Wholesale gasoline costs were mixed through the week-ended Aug. 22, while the New York Mercantile Exchange September RBOB (gasoline) futures contract edged higher. In California, wholesale gasoline costs moved up on a sharp drawdown from state specific gasoline inventories, while in the Midwest costs were higher as refining activity eased. Gasoline costs in the Northeast slipped on ample supply.
Weekly retail gasoline prices should continue their decline despite the mixed results in the wholesale market, pressured from easing crude costs during August. On Aug. 15, the U.S. gasoline average for regular grade gasoline, all formulations, sold across the country was $3.604 gallon, according to the Energy Information Administration (EIA). That’s down 36.1 cents or 9.1% since reaching a 32-month high on May 9 at $3.965 gallon. Mixed wholesale costs along with busier travel anticipated for the upcoming Labor Day holiday will slow the decline in retail gasoline prices.
Market followers will note that NYMEX WTI crude futures are down 19% from May 9, and nearly 27% since reaching a multi-year closing high at $113.52 on May 2. However, U.S. gasoline prices have followed international crude pricing, i.e. the European benchmark Brent crude, this year due to a price disconnect between WTI and global oil blends. WTI crude was trading at a record spread in mid-August at more than a $25 barrel discount to Brent.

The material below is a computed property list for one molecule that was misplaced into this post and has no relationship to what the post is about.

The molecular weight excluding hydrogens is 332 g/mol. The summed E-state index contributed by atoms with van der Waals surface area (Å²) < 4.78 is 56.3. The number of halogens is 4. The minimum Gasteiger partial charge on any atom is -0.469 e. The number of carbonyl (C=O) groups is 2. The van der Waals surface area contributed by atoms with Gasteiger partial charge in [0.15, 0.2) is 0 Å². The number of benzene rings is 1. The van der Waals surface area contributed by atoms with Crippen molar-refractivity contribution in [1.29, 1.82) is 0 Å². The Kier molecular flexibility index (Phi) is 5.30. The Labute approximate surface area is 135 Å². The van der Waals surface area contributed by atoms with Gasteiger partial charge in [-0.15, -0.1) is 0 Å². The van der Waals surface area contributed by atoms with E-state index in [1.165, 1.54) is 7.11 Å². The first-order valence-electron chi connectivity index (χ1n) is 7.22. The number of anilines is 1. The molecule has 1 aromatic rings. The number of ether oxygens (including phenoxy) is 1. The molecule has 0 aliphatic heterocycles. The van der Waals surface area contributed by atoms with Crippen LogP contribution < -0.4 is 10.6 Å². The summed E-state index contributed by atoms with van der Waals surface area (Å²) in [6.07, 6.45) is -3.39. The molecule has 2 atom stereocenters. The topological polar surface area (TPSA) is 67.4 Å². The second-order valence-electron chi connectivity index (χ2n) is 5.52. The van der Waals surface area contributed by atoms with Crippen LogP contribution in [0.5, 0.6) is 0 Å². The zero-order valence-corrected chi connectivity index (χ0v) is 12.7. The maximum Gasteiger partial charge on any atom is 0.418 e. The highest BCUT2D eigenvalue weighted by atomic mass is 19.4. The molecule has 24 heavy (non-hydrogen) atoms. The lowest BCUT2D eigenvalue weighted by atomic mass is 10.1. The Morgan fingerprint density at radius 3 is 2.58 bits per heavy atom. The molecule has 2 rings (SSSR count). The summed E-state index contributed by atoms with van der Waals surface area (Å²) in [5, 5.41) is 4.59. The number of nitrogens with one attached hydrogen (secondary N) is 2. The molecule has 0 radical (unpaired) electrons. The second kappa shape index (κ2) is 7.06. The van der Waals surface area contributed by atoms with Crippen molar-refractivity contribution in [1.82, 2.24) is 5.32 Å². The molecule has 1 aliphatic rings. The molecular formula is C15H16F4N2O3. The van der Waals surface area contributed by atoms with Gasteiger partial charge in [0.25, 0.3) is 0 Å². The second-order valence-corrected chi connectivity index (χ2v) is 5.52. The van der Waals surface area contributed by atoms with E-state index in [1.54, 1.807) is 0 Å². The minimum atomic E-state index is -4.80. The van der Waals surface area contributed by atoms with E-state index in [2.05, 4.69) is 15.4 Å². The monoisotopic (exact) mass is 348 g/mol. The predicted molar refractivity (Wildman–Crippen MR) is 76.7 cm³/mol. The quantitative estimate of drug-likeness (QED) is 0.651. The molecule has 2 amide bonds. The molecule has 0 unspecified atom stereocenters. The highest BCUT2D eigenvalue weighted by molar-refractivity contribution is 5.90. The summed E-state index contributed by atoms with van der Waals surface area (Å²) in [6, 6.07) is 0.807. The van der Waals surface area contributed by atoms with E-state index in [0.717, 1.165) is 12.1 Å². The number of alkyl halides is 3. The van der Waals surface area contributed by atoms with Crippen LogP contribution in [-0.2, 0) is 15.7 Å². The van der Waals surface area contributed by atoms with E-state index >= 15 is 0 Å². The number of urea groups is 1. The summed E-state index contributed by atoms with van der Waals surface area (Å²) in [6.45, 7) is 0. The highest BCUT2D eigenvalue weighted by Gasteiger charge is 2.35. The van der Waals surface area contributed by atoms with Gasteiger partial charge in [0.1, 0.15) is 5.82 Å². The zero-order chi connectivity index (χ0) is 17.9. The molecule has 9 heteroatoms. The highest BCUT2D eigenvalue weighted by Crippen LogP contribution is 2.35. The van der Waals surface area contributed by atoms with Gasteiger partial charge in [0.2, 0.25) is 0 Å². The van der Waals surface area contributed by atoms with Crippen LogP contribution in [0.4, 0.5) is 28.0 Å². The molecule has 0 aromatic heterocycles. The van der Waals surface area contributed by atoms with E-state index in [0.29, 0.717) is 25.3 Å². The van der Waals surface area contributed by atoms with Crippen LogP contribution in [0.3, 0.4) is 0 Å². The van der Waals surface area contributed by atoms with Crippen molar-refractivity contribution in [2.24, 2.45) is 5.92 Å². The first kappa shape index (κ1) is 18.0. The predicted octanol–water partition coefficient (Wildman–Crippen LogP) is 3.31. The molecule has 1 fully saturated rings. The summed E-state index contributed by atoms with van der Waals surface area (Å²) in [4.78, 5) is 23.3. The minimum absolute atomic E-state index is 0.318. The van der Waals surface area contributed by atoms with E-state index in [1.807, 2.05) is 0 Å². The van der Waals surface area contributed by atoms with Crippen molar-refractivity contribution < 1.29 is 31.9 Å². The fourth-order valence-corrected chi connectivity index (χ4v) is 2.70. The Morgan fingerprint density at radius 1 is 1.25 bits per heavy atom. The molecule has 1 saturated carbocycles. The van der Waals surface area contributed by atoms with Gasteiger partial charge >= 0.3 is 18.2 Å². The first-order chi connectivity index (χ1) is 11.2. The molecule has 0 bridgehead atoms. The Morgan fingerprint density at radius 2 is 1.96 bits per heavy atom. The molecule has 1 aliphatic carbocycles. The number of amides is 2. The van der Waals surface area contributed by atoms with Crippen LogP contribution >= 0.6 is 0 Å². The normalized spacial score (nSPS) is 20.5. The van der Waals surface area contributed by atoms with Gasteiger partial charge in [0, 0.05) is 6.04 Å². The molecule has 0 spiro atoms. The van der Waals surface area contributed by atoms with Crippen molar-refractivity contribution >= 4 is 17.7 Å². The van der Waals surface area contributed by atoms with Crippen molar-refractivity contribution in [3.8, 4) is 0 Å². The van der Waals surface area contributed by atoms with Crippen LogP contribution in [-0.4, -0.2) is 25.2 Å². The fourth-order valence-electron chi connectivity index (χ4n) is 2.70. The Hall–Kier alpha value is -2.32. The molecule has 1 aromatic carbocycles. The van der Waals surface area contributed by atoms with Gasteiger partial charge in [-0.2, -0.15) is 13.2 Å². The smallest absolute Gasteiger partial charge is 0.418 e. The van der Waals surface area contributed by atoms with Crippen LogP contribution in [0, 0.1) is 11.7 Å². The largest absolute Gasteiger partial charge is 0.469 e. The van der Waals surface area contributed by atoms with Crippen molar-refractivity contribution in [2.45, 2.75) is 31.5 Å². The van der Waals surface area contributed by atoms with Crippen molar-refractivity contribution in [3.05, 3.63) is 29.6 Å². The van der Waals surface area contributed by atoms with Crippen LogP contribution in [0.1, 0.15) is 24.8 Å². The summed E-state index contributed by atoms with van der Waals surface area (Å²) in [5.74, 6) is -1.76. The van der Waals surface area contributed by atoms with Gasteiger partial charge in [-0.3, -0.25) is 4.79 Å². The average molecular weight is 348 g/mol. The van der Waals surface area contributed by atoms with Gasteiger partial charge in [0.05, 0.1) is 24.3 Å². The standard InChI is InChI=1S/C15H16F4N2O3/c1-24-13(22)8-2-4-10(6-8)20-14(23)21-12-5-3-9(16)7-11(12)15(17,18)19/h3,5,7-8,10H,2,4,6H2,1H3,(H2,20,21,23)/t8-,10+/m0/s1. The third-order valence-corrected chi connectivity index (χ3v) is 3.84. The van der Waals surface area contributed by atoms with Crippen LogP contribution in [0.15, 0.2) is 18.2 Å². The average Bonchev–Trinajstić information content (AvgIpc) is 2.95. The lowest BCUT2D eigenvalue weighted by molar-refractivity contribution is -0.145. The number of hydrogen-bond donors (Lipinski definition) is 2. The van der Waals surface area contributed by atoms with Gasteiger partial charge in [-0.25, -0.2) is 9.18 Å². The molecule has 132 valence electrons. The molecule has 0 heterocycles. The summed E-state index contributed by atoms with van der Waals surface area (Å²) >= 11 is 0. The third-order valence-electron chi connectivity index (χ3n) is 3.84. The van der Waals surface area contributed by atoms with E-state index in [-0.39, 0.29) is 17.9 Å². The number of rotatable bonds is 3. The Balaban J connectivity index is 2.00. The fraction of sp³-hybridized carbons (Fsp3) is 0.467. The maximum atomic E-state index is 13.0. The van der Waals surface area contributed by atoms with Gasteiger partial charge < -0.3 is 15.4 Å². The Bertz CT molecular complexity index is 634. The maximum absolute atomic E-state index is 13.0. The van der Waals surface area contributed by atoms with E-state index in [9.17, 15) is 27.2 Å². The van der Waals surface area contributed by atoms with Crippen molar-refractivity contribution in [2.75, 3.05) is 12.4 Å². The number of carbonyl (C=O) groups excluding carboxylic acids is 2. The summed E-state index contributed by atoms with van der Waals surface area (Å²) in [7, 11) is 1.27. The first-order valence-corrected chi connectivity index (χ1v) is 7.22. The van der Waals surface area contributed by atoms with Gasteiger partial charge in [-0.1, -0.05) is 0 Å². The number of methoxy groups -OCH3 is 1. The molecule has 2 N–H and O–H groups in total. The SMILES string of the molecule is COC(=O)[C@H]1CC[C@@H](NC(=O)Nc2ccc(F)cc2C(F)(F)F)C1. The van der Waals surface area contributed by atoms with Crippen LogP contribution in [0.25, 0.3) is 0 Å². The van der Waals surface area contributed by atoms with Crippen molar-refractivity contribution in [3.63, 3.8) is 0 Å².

A key feature in supporting the wide Brent premium over WTI has been lost Libyan crude supply amid civil war. Most Libyan crude was processed by Europe, so the impact had a greater impact there. Now, with the civil war seeming near an end, Brent crude prices are slipping. Still, it could take months for production to restart, with full recovery of Libya’s oil production not expected for three years, based on a recently released study by Wood Mackenzie.
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Sliding Brent crude prices would pressure gasoline costs in the coming weeks. So too will the transition to winter grade gasoline formulations, which costs less to produce, while demand slides after summer. Meanwhile, the American Petroleum Institute said on Aug. 19 that gasoline demand in July was the lowest for a July in 10 years, linking weak consumption with the poor state of the economy, high unemployment and frittering confidence by the American consumer.
About the Author
Brian L. Milne is the Refined Fuels Editor for Telvent DTN—a leading business-to-business provider of real-time commodity information services. Milne has been focused on the energy industry for 15 years as an analyst, journalist and editor. He can be reached at firstname.lastname@example.org.